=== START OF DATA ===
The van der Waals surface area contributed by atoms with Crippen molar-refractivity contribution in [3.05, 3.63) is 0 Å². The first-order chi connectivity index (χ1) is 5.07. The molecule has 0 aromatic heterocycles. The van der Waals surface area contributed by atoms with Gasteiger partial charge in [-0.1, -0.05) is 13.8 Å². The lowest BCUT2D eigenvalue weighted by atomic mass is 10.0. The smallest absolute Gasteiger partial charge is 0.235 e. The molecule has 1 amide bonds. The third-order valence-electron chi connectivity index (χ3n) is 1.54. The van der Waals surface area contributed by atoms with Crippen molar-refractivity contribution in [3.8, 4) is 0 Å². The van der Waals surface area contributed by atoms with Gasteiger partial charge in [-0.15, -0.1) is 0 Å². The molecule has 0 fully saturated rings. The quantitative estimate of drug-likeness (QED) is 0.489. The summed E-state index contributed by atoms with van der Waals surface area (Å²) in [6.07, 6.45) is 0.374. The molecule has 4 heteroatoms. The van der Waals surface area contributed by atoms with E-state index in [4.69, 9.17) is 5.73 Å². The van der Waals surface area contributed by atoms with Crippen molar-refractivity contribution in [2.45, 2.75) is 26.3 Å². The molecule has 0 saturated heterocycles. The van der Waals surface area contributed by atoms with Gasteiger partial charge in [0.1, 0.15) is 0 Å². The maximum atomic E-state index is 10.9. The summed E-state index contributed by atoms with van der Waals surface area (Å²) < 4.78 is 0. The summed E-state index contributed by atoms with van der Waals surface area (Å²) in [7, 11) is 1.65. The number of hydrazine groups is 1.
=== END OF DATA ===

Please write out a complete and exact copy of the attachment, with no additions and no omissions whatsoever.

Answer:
The van der Waals surface area contributed by atoms with Crippen molar-refractivity contribution in [3.05, 3.63) is 0 Å². The first-order chi connectivity index (χ1) is 5.07. The molecule has 0 aromatic heterocycles. The van der Waals surface area contributed by atoms with Gasteiger partial charge in [-0.1, -0.05) is 13.8 Å². The lowest BCUT2D eigenvalue weighted by atomic mass is 10.0. The smallest absolute Gasteiger partial charge is 0.235 e. The molecule has 1 amide bonds. The third-order valence-electron chi connectivity index (χ3n) is 1.54. The van der Waals surface area contributed by atoms with Crippen molar-refractivity contribution in [3.8, 4) is 0 Å². The van der Waals surface area contributed by atoms with Gasteiger partial charge in [-0.15, -0.1) is 0 Å². The molecule has 0 fully saturated rings. The quantitative estimate of drug-likeness (QED) is 0.489. The summed E-state index contributed by atoms with van der Waals surface area (Å²) in [6.07, 6.45) is 0.374. The molecule has 4 heteroatoms. The van der Waals surface area contributed by atoms with E-state index in [4.69, 9.17) is 5.73 Å². The van der Waals surface area contributed by atoms with Crippen molar-refractivity contribution in [2.45, 2.75) is 26.3 Å². The molecule has 0 saturated heterocycles. The van der Waals surface area contributed by atoms with Gasteiger partial charge in [0.1, 0.15) is 0 Å². The maximum atomic E-state index is 10.9. The summed E-state index contributed by atoms with van der Waals surface area (Å²) < 4.78 is 0. The summed E-state index contributed by atoms with van der Waals surface area (Å²) in [7, 11) is 1.65. The number of hydrazine groups is 1.